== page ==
The connection between Saint Francis of Assisi (1182-1226) and the first recorded Nativity re-enactment has been well documented by sources close to him. The year was 1223, and Francis enlisted the help of a friend to stage a reverent live rendering of the scene which had taken place in the stable at Bethlehem. The setting was Greccio, a small Italian town located about 55 miles north of Rome.
During the final days approaching the great feast of Christmas – of God’s dwelling among us as one of us – our time and attention often become distracted and fragmented at best. The multiple aspects of holiday preparation can descend upon us as an intimidating army of chores to be accomplished, duties to be fulfilled. We can so easily lose focus on the true meaning behind all the gift-wrapping and cookie-baking.
As the liturgical season of Advent gets underway, it is good to consider various ways to make this time of anticipation worthwhile and spiritually fulfilling. Daily meditations in print or electronic form certainly can be helpful, but nothing can outdo the efficacy of daily Mass.
The seeds of the Little Flower, the beloved Saint Therese of Lisieux (1873-1897), were planted in unquestionably holy soil. The sanctity of her family is evidenced by the holiness of her parents, Louis and Zelie Martin, both canonized saints of the Catholic Church. All five of their daughters dedicated their lives to Christ by entering religious Orders; four, including Therese, as Carmelites.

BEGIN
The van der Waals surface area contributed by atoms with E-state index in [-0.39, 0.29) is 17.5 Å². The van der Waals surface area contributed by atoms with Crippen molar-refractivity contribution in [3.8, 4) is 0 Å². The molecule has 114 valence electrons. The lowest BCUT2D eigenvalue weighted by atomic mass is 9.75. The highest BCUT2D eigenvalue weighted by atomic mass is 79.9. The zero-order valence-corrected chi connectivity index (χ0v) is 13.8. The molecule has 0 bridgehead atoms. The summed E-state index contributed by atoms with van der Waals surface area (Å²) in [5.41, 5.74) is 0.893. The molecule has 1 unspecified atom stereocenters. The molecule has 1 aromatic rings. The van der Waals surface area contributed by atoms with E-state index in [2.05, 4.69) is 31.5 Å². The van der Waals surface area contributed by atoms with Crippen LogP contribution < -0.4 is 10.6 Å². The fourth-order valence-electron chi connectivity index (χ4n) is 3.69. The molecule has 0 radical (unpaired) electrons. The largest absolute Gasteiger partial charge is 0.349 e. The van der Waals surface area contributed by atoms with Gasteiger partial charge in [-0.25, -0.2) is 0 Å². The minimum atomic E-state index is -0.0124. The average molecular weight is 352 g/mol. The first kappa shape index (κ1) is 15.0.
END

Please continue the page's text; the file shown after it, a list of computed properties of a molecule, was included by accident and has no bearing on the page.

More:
I think it is safe to say that a mystique of sorts has evolved surrounding the beloved man popularly known as Padre Pio. The fact that since 2002, he has been numbered among the canonized saints of the Catholic Church, at times appears to be a mere afterthought.
Jesus’ words recorded in Sacred Scripture continue to speak to us just as clearly today as to the eager crowds who listened to Him on the hills of Galilee. The subject of prayer, which Jesus addressed often and practiced consistently throughout His time on earth, is one eminently worthy of revisiting. The Gospels make it clear that, by word and example, Jesus modeled for us the importance of a close personal relationship with the Father we share in common.
We find ourselves now well into that lengthy liturgical period termed Ordinary Time. For some of us, there is a tendency to take this season at its name, to treat these weeks as a ho-hum, colorless gap bridging the feasts of Corpus Christi and Christ the King. Give us Lent and Advent, when we can focus on the tough stuff!
This August marks the 140th anniversary of an event of the highest spiritual significance for the people of Ireland, and in fact, for the faithful of the world.
August 11th, the Feast of Saint Clare of Assisi (1194 – 1253), offers an opportunity to explore the life of a woman of shining virtue. Her religious vocation was a direct outgrowth of that of her contemporary and mentor, the beloved Saint Francis (1182 – 1226).